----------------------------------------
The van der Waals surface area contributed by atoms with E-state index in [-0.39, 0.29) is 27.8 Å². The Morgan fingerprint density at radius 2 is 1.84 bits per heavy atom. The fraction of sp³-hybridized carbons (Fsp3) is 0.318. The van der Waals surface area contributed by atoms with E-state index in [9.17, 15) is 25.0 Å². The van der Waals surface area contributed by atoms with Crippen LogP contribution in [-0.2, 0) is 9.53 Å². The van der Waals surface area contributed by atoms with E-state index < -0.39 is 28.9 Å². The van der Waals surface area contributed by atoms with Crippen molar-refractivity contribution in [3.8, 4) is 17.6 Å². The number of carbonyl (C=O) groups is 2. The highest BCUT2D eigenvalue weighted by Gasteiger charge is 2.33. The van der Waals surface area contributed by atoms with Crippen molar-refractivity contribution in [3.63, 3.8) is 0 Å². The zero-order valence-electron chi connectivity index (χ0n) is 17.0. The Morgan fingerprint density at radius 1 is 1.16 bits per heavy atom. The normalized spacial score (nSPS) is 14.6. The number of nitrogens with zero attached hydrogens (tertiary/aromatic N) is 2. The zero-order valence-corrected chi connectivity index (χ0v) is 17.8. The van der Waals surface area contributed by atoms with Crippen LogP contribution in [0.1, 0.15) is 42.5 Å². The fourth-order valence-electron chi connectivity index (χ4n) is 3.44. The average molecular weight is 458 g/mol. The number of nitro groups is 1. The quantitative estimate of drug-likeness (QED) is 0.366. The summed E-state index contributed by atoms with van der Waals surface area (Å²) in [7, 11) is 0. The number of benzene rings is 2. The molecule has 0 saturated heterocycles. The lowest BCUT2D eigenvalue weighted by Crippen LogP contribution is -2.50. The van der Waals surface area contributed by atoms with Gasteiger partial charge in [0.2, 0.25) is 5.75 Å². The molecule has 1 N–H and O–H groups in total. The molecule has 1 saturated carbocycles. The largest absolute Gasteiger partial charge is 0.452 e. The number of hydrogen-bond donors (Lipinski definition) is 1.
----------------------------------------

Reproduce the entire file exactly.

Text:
The van der Waals surface area contributed by atoms with E-state index in [-0.39, 0.29) is 27.8 Å². The Morgan fingerprint density at radius 2 is 1.84 bits per heavy atom. The fraction of sp³-hybridized carbons (Fsp3) is 0.318. The van der Waals surface area contributed by atoms with E-state index in [9.17, 15) is 25.0 Å². The van der Waals surface area contributed by atoms with Crippen LogP contribution in [-0.2, 0) is 9.53 Å². The van der Waals surface area contributed by atoms with E-state index < -0.39 is 28.9 Å². The van der Waals surface area contributed by atoms with Crippen molar-refractivity contribution in [3.8, 4) is 17.6 Å². The number of carbonyl (C=O) groups is 2. The highest BCUT2D eigenvalue weighted by Gasteiger charge is 2.33. The van der Waals surface area contributed by atoms with Crippen molar-refractivity contribution in [3.63, 3.8) is 0 Å². The zero-order valence-electron chi connectivity index (χ0n) is 17.0. The Morgan fingerprint density at radius 1 is 1.16 bits per heavy atom. The normalized spacial score (nSPS) is 14.6. The number of nitrogens with zero attached hydrogens (tertiary/aromatic N) is 2. The zero-order valence-corrected chi connectivity index (χ0v) is 17.8. The van der Waals surface area contributed by atoms with Crippen LogP contribution in [0.1, 0.15) is 42.5 Å². The fourth-order valence-electron chi connectivity index (χ4n) is 3.44. The average molecular weight is 458 g/mol. The number of nitro groups is 1. The quantitative estimate of drug-likeness (QED) is 0.366. The summed E-state index contributed by atoms with van der Waals surface area (Å²) in [7, 11) is 0. The number of benzene rings is 2. The molecule has 0 saturated heterocycles. The lowest BCUT2D eigenvalue weighted by Crippen LogP contribution is -2.50. The van der Waals surface area contributed by atoms with Gasteiger partial charge in [0.2, 0.25) is 5.75 Å². The molecule has 1 N–H and O–H groups in total. The molecule has 1 saturated carbocycles. The largest absolute Gasteiger partial charge is 0.452 e. The number of hydrogen-bond donors (Lipinski definition) is 1.